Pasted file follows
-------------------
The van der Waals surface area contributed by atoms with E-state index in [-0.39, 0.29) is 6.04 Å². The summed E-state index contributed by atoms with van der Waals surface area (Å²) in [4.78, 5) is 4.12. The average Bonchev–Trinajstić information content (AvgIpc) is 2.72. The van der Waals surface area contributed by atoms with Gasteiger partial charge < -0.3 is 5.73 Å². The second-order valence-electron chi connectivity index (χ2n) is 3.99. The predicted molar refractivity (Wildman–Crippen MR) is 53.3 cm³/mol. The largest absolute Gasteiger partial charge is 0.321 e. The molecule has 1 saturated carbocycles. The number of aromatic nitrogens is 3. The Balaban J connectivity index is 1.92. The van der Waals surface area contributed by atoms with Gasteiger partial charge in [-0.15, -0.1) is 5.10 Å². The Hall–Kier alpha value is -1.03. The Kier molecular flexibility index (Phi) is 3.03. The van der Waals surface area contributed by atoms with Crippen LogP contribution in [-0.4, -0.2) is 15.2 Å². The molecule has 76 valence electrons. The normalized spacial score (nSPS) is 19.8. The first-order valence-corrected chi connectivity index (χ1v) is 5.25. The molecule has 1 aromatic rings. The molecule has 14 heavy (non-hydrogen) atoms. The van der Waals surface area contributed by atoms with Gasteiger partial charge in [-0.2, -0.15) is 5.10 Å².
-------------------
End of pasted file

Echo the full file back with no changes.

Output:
The van der Waals surface area contributed by atoms with E-state index in [-0.39, 0.29) is 6.04 Å². The summed E-state index contributed by atoms with van der Waals surface area (Å²) in [4.78, 5) is 4.12. The average Bonchev–Trinajstić information content (AvgIpc) is 2.72. The van der Waals surface area contributed by atoms with Gasteiger partial charge < -0.3 is 5.73 Å². The second-order valence-electron chi connectivity index (χ2n) is 3.99. The predicted molar refractivity (Wildman–Crippen MR) is 53.3 cm³/mol. The largest absolute Gasteiger partial charge is 0.321 e. The molecule has 1 saturated carbocycles. The number of aromatic nitrogens is 3. The Balaban J connectivity index is 1.92. The van der Waals surface area contributed by atoms with Gasteiger partial charge in [-0.15, -0.1) is 5.10 Å². The Hall–Kier alpha value is -1.03. The Kier molecular flexibility index (Phi) is 3.03. The van der Waals surface area contributed by atoms with Crippen LogP contribution in [-0.4, -0.2) is 15.2 Å². The molecule has 76 valence electrons. The normalized spacial score (nSPS) is 19.8. The first-order valence-corrected chi connectivity index (χ1v) is 5.25. The molecule has 1 aromatic rings. The molecule has 14 heavy (non-hydrogen) atoms. The van der Waals surface area contributed by atoms with Gasteiger partial charge in [-0.2, -0.15) is 5.10 Å².